Thousands of anti-government protesters, many wearing black shirts and some carrying British flags, rallied outside a controversial train station linking the territory to the Chinese mainland yesterday, the latest mass show of anger as activists try to keep pressure on the city's pro-Beijing leaders.
Chanting "Free Hong Kong" and words of encouragement to their fellow citizens, the demonstrators streamed through a shopping district popular with mainland visitors to the high-speed railway station that connects the semi-autonomous Chinese territory to Guangdong and other mainland cities. The rally was the first major large-scale protest since last Monday's unprecedented storming of parliament by largely young, masked protesters, which plunged the international financial hub further into crisis.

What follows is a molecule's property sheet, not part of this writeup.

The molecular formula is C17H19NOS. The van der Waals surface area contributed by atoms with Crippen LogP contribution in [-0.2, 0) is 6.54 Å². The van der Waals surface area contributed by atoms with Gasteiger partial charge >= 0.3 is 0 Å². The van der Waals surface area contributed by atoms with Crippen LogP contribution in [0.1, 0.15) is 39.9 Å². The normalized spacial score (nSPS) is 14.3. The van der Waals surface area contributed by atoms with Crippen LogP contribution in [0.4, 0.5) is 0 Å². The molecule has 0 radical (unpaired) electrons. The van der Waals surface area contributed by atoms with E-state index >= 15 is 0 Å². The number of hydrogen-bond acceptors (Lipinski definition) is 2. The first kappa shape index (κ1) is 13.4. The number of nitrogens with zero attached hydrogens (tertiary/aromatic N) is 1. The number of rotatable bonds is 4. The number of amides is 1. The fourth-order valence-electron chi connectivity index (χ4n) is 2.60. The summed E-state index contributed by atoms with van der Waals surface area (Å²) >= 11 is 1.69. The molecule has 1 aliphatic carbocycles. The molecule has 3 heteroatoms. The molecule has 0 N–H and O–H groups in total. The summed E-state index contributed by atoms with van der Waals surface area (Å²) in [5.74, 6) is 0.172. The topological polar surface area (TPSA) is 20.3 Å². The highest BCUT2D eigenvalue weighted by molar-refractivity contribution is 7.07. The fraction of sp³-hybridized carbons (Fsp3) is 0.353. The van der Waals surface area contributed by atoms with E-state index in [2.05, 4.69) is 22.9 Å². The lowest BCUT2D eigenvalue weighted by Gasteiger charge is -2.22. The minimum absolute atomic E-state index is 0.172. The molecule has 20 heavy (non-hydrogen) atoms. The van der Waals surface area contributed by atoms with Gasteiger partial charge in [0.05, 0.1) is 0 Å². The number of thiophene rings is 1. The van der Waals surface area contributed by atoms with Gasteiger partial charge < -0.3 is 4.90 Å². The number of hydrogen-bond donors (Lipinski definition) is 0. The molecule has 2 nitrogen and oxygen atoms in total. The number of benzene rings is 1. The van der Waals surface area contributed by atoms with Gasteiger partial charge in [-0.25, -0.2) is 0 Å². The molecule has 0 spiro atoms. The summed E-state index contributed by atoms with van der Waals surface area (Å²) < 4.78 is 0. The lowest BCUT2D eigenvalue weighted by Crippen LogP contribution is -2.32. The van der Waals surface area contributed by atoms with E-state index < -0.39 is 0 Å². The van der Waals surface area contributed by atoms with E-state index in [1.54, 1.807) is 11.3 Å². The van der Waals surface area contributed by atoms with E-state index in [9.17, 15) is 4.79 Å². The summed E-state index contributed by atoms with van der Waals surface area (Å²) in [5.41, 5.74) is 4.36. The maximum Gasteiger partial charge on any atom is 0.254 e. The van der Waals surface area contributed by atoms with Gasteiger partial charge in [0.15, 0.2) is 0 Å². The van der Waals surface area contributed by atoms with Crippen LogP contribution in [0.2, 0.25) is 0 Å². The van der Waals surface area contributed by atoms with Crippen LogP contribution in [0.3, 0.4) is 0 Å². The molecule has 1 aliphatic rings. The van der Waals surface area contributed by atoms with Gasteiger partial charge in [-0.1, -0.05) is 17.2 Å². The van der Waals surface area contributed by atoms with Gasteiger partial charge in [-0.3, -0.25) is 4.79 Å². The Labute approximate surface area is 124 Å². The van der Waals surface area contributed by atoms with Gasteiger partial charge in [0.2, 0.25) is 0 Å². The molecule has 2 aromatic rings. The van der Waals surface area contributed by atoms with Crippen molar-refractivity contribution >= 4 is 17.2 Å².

The high-speed railway station, which opened last September, was a source of contention, as passengers pass through Chinese immigration and customs inside. Some opposition lawmakers said the fact that Chinese law applies in the immigration area violates the agreement giving Hong Kong its own legal system.
Hong Kong has been rocked by a month of huge marches as well as a series of separate violent confrontations with police, sparked by a law that would have allowed extraditions to mainland China. The bill has since been postponed in response to the intense backlash but that has done little to quell public anger, which has evolved into a wider movement calling for democratic reforms and a halt to sliding freedoms in the semi-autonomous city.
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